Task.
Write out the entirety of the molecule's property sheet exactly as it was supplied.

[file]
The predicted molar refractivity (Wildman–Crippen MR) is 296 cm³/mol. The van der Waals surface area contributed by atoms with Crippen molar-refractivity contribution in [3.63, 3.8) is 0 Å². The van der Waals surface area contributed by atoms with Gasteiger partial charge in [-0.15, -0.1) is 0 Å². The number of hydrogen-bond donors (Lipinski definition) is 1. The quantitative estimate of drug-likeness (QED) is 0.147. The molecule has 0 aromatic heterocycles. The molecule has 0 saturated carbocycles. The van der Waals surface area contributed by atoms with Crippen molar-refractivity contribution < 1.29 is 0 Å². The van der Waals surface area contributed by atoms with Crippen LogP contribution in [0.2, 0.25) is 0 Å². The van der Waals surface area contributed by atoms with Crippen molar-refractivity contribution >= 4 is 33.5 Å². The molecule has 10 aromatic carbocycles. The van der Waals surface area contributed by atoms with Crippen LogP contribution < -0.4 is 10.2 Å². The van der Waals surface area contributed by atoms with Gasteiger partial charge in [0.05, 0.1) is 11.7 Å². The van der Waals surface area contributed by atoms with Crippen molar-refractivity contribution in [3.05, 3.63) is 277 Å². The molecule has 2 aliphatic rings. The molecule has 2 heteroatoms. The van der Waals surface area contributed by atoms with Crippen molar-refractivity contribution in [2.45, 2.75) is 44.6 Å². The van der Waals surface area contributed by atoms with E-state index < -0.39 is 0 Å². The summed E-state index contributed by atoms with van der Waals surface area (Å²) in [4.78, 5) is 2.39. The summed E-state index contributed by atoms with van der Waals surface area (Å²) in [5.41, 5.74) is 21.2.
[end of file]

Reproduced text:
The predicted molar refractivity (Wildman–Crippen MR) is 296 cm³/mol. The van der Waals surface area contributed by atoms with Crippen molar-refractivity contribution in [3.63, 3.8) is 0 Å². The van der Waals surface area contributed by atoms with Gasteiger partial charge in [-0.15, -0.1) is 0 Å². The number of hydrogen-bond donors (Lipinski definition) is 1. The quantitative estimate of drug-likeness (QED) is 0.147. The molecule has 0 aromatic heterocycles. The molecule has 0 saturated carbocycles. The van der Waals surface area contributed by atoms with Crippen molar-refractivity contribution < 1.29 is 0 Å². The van der Waals surface area contributed by atoms with Crippen LogP contribution in [0.2, 0.25) is 0 Å². The van der Waals surface area contributed by atoms with Crippen molar-refractivity contribution >= 4 is 33.5 Å². The molecule has 10 aromatic carbocycles. The van der Waals surface area contributed by atoms with Crippen LogP contribution < -0.4 is 10.2 Å². The van der Waals surface area contributed by atoms with Gasteiger partial charge in [0.05, 0.1) is 11.7 Å². The van der Waals surface area contributed by atoms with Crippen molar-refractivity contribution in [3.05, 3.63) is 277 Å². The molecule has 2 aliphatic rings. The molecule has 2 heteroatoms. The van der Waals surface area contributed by atoms with Crippen molar-refractivity contribution in [2.45, 2.75) is 44.6 Å². The van der Waals surface area contributed by atoms with E-state index < -0.39 is 0 Å². The summed E-state index contributed by atoms with van der Waals surface area (Å²) in [4.78, 5) is 2.39. The summed E-state index contributed by atoms with van der Waals surface area (Å²) in [5.41, 5.74) is 21.2.